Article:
SM: You’ve been quoted saying that, “Anyone who’s constantly pushing themselves to write and try new things inspire me so much more than any pop star.” Is there anyone you’re admiring in the music world, or anyone for that matter, today?
MD: Josh Homme. Dax Riggs. Beck. Aaron Behrens. Ty Segall. Really anyone that’s moving beyond the walls that have been built up around them. I really dig that attitude. I saw Ty at a festival up here last summer and he got on stage with 4 other guys and played acoustic songs. They were great and had that Sid Barrett kind of vibe. It was fresh. It was in the woods and I thought to myself, ‘this guy’s got it. He’s so much better than everyone else. And he can write a fucking song.’ I want to see people like that. The new Queens record has grown on me so much that I think it might be the best thing I’ve heard in years. He goes heavy, soft, and everything in between. I want that piano ringing through my ears and then a guitar washing over my face. That’s art. That’s not boring.
SM: Do you think the music world today is lacking in that push of creativity and originality and if so, why do think he has evolved to this blandness, especially in comparison to the drive and excitement that existed in music in the 50s-80s?
MD: I don’t know. I don’t think so. Everyday I feel like I find out about a band that really turns me on. Of course there’s bands that I don’t really get off on, but those aren’t the things that I concern myself with. It goes both ways. For everything you love, someone is going to hate, and vice versa. We (the band) talked about this on tour last month. And we all sort of came to the conclusion that in some ways everything has been done. So it’s hard to reinvent the wheel. Of course you can take this chord and match it with this chord and it might turn someone on, but the idea is to really be fresh. There will never be another Stones or Beatles or Joy Division. You’ll hear a lot of bands that sound like them. But in the end, the ones that stick around are the ones that find their own voice, their own perspective and try to write fresh ideas. The new Arctic Monkeys record AM is totally fresh. It’s visceral. Are they inventing anything that we haven’t heard in some way before? I don’t know. Probably not. But who is? They’re running their own race. And that’s what it’s all about.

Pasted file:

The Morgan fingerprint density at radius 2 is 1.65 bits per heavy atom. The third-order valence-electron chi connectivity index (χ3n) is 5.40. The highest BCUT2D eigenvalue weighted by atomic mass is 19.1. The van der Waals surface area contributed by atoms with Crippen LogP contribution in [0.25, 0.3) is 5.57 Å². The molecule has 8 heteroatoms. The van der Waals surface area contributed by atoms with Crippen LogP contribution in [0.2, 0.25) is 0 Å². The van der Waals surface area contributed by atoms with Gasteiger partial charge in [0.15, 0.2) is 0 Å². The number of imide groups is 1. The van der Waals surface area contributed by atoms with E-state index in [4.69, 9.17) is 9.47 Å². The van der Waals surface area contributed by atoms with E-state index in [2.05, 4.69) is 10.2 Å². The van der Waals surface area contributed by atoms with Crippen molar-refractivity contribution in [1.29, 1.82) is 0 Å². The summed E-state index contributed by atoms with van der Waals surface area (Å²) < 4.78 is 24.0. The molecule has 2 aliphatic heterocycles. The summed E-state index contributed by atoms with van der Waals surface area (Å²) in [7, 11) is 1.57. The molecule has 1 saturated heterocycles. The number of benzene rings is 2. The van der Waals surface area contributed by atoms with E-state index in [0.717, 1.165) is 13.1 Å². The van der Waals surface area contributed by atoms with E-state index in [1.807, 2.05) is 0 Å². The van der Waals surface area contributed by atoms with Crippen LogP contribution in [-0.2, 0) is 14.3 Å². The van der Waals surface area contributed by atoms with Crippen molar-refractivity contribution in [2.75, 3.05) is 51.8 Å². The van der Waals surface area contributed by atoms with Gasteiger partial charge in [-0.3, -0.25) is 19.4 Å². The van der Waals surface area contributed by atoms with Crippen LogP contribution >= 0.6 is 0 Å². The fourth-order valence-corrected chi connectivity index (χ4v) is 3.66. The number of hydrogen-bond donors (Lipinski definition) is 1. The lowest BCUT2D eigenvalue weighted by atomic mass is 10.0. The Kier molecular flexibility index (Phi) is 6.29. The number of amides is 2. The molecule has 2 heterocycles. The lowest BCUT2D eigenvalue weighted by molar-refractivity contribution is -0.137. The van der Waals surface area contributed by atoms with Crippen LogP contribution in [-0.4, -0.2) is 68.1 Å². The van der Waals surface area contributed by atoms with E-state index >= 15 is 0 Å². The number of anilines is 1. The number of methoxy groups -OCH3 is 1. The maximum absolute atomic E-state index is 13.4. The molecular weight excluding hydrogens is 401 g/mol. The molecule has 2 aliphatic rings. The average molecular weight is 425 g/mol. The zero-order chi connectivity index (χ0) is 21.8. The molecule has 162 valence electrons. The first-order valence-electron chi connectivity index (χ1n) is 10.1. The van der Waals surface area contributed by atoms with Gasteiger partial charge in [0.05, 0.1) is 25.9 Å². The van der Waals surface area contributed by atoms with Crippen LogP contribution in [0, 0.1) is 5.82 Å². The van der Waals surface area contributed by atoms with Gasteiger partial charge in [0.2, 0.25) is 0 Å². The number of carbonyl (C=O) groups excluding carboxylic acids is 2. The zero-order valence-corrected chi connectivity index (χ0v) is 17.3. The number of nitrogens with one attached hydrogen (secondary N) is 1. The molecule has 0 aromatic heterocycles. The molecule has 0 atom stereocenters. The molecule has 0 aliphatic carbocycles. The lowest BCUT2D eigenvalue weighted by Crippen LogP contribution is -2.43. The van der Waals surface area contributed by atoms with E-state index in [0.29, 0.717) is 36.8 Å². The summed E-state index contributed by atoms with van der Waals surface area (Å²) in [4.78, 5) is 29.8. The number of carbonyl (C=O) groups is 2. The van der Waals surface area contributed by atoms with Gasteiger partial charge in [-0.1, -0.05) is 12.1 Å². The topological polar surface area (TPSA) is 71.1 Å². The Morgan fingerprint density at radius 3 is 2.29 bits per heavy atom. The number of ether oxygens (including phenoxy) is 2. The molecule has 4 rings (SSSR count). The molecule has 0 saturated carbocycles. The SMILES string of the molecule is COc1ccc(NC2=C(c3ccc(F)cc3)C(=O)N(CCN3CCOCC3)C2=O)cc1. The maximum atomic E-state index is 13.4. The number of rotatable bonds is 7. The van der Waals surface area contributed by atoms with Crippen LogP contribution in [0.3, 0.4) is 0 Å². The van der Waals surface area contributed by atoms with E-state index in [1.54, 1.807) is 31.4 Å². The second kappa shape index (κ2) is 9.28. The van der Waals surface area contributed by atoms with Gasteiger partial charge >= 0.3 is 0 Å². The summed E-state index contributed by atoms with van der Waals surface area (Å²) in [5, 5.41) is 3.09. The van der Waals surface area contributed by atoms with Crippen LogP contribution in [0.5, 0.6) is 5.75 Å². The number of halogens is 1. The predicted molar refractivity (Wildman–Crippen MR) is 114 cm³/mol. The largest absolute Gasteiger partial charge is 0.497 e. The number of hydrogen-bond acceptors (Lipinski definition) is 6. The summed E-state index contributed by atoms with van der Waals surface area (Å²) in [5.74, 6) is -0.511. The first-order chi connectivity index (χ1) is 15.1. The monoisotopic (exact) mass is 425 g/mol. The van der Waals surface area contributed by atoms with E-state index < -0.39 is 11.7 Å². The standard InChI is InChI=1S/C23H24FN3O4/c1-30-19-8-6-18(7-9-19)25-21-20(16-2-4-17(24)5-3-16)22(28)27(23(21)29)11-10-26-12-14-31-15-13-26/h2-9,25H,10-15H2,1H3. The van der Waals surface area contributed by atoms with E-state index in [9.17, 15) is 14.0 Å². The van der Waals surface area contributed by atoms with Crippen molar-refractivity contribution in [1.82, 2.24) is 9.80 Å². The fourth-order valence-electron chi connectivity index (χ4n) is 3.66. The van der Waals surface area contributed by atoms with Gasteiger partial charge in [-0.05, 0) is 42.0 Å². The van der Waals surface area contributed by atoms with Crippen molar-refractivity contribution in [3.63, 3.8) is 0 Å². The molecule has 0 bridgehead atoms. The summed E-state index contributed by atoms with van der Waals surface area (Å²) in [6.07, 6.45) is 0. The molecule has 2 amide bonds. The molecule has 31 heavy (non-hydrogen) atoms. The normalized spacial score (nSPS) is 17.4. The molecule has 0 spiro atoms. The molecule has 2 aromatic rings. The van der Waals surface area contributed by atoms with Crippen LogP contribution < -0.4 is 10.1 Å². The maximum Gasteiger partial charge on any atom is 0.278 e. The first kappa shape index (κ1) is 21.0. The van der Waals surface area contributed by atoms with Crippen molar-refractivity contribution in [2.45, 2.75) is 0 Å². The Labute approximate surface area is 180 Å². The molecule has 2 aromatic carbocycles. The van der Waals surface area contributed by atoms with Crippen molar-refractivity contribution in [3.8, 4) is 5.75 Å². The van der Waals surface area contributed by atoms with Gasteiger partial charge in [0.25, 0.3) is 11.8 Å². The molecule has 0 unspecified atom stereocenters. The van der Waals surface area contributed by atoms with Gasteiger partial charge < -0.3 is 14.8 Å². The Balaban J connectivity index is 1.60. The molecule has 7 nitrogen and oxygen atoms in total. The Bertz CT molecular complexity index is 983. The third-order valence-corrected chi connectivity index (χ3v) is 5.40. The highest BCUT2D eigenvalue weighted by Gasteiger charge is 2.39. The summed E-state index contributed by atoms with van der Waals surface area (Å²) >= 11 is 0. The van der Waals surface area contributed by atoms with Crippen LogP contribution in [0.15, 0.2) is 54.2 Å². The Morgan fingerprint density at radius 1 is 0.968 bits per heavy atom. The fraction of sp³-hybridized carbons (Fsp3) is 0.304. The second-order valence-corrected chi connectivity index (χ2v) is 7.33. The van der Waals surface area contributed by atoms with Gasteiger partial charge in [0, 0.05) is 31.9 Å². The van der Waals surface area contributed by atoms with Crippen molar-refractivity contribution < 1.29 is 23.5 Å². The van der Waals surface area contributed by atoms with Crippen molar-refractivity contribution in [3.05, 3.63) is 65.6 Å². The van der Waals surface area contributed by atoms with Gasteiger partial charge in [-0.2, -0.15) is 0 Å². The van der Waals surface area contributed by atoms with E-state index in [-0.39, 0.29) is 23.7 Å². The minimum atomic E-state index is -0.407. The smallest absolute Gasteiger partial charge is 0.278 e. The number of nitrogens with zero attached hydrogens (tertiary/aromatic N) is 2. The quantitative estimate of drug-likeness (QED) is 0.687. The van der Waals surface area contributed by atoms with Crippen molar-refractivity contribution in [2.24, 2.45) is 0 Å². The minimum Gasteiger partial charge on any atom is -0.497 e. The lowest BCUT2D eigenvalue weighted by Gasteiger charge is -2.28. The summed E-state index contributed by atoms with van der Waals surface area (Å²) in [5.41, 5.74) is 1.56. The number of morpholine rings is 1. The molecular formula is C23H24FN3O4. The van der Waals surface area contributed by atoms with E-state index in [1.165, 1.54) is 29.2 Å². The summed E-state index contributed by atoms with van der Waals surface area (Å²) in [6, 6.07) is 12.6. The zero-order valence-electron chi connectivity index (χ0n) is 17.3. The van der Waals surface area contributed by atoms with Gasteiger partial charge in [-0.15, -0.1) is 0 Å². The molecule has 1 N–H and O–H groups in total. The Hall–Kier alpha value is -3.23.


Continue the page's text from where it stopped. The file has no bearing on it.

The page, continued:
SM: Is there anything you would want fans to take away from Future Runs Magnetic, a message or a certain feeling you hoped you have created? MD: Rock n roll. SM: As an artist who is so open to change, where do you think life will take your music here onwards – whether that be a genre change or even experimentation within the rock spectrum?
MD: Who knows? I think that everything is unpredictable. Every time I think something is going to happen, the total opposite thing happens. For instance, I left Ghostland’s label earlier this year to join another one. So the idea that I would produce the singer of Ghostland’s solo record was well beyond what I imagined might happen. But I did. And being with Aaron gave me a whole new perspective on garage rock songs. He was effortless in the studio. And it made me think twice about how I want to make my next record. Everything like that matters. And I try to let the world influence me however it may. I’m doing my best not to over think things. I once asked my friend Billy Harvey why he moved to Los Angeles. He told me, “The world was just pushing me there. And I moved with it.” At first I thought it was kind of a weird thing to say. But now, maybe it’s more brilliant than anything else.
Interview by Nicole Tieran